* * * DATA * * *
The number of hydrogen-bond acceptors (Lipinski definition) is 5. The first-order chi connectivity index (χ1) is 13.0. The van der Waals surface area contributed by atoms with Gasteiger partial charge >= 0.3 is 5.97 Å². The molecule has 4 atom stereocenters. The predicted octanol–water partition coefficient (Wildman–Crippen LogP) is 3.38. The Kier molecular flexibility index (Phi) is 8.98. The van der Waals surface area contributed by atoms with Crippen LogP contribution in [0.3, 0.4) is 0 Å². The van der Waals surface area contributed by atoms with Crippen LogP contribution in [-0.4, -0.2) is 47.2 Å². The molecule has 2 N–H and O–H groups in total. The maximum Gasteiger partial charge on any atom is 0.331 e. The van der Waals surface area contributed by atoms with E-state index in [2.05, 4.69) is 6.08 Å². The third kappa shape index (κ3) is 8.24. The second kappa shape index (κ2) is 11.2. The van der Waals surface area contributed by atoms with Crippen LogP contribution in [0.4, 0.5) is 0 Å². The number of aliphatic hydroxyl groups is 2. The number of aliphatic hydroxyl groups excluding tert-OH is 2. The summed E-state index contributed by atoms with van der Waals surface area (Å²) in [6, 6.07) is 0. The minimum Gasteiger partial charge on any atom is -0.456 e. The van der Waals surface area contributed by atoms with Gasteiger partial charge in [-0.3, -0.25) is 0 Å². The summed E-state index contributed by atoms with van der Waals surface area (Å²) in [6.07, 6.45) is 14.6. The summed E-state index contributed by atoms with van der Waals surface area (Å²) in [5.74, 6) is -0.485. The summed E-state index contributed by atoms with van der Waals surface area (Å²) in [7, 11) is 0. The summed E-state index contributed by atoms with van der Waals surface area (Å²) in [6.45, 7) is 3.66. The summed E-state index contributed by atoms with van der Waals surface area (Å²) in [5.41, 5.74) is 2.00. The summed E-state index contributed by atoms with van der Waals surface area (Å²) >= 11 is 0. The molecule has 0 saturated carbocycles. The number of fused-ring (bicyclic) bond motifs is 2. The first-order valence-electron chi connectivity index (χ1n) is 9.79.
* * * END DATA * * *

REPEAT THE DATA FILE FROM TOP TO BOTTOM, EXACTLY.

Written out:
The number of hydrogen-bond acceptors (Lipinski definition) is 5. The first-order chi connectivity index (χ1) is 13.0. The van der Waals surface area contributed by atoms with Gasteiger partial charge >= 0.3 is 5.97 Å². The molecule has 4 atom stereocenters. The predicted octanol–water partition coefficient (Wildman–Crippen LogP) is 3.38. The Kier molecular flexibility index (Phi) is 8.98. The van der Waals surface area contributed by atoms with Crippen LogP contribution in [0.3, 0.4) is 0 Å². The van der Waals surface area contributed by atoms with Crippen LogP contribution in [-0.4, -0.2) is 47.2 Å². The molecule has 2 N–H and O–H groups in total. The maximum Gasteiger partial charge on any atom is 0.331 e. The van der Waals surface area contributed by atoms with E-state index in [2.05, 4.69) is 6.08 Å². The third kappa shape index (κ3) is 8.24. The second kappa shape index (κ2) is 11.2. The van der Waals surface area contributed by atoms with Crippen LogP contribution in [0.4, 0.5) is 0 Å². The number of aliphatic hydroxyl groups is 2. The number of aliphatic hydroxyl groups excluding tert-OH is 2. The summed E-state index contributed by atoms with van der Waals surface area (Å²) in [6, 6.07) is 0. The minimum Gasteiger partial charge on any atom is -0.456 e. The van der Waals surface area contributed by atoms with Gasteiger partial charge in [-0.3, -0.25) is 0 Å². The summed E-state index contributed by atoms with van der Waals surface area (Å²) in [6.07, 6.45) is 14.6. The summed E-state index contributed by atoms with van der Waals surface area (Å²) in [5.74, 6) is -0.485. The summed E-state index contributed by atoms with van der Waals surface area (Å²) in [7, 11) is 0. The summed E-state index contributed by atoms with van der Waals surface area (Å²) in [6.45, 7) is 3.66. The summed E-state index contributed by atoms with van der Waals surface area (Å²) in [5.41, 5.74) is 2.00. The summed E-state index contributed by atoms with van der Waals surface area (Å²) >= 11 is 0. The molecule has 0 saturated carbocycles. The number of fused-ring (bicyclic) bond motifs is 2. The first-order valence-electron chi connectivity index (χ1n) is 9.79.